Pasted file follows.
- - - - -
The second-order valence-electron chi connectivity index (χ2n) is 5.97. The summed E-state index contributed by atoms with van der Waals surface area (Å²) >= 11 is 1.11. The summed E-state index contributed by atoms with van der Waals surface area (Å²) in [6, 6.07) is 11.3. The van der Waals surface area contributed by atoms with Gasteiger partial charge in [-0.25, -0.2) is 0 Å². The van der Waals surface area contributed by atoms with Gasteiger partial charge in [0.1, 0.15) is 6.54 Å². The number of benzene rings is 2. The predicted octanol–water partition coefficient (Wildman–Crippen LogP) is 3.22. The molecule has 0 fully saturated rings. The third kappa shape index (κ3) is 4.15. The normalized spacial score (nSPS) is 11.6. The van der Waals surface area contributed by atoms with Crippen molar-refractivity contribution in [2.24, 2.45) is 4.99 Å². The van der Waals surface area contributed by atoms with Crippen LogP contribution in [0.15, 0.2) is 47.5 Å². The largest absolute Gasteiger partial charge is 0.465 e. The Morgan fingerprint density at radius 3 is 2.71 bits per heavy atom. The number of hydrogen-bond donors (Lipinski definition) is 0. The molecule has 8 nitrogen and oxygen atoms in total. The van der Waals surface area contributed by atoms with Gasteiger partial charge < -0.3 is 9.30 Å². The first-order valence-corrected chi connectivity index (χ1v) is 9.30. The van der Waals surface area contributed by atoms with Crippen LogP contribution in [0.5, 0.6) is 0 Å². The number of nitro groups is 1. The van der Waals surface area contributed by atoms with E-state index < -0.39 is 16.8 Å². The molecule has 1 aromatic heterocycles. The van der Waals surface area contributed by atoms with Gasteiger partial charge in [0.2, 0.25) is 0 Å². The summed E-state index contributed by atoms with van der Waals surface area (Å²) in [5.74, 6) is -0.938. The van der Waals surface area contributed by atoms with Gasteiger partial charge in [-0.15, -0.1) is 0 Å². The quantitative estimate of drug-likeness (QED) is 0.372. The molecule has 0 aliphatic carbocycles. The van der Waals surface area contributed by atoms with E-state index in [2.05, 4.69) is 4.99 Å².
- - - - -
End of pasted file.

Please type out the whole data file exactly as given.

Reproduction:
The second-order valence-electron chi connectivity index (χ2n) is 5.97. The summed E-state index contributed by atoms with van der Waals surface area (Å²) >= 11 is 1.11. The summed E-state index contributed by atoms with van der Waals surface area (Å²) in [6, 6.07) is 11.3. The van der Waals surface area contributed by atoms with Gasteiger partial charge in [-0.25, -0.2) is 0 Å². The van der Waals surface area contributed by atoms with Gasteiger partial charge in [0.1, 0.15) is 6.54 Å². The number of benzene rings is 2. The predicted octanol–water partition coefficient (Wildman–Crippen LogP) is 3.22. The molecule has 0 fully saturated rings. The third kappa shape index (κ3) is 4.15. The normalized spacial score (nSPS) is 11.6. The van der Waals surface area contributed by atoms with Crippen molar-refractivity contribution in [2.24, 2.45) is 4.99 Å². The van der Waals surface area contributed by atoms with Crippen LogP contribution in [0.15, 0.2) is 47.5 Å². The largest absolute Gasteiger partial charge is 0.465 e. The Morgan fingerprint density at radius 3 is 2.71 bits per heavy atom. The number of hydrogen-bond donors (Lipinski definition) is 0. The molecule has 8 nitrogen and oxygen atoms in total. The van der Waals surface area contributed by atoms with Gasteiger partial charge < -0.3 is 9.30 Å². The first-order valence-corrected chi connectivity index (χ1v) is 9.30. The van der Waals surface area contributed by atoms with Crippen LogP contribution in [0.5, 0.6) is 0 Å². The number of nitro groups is 1. The van der Waals surface area contributed by atoms with E-state index < -0.39 is 16.8 Å². The molecule has 1 aromatic heterocycles. The van der Waals surface area contributed by atoms with Gasteiger partial charge in [0.2, 0.25) is 0 Å². The summed E-state index contributed by atoms with van der Waals surface area (Å²) in [5.74, 6) is -0.938. The van der Waals surface area contributed by atoms with Gasteiger partial charge in [-0.15, -0.1) is 0 Å². The quantitative estimate of drug-likeness (QED) is 0.372. The molecule has 0 aliphatic carbocycles. The van der Waals surface area contributed by atoms with E-state index in [2.05, 4.69) is 4.99 Å².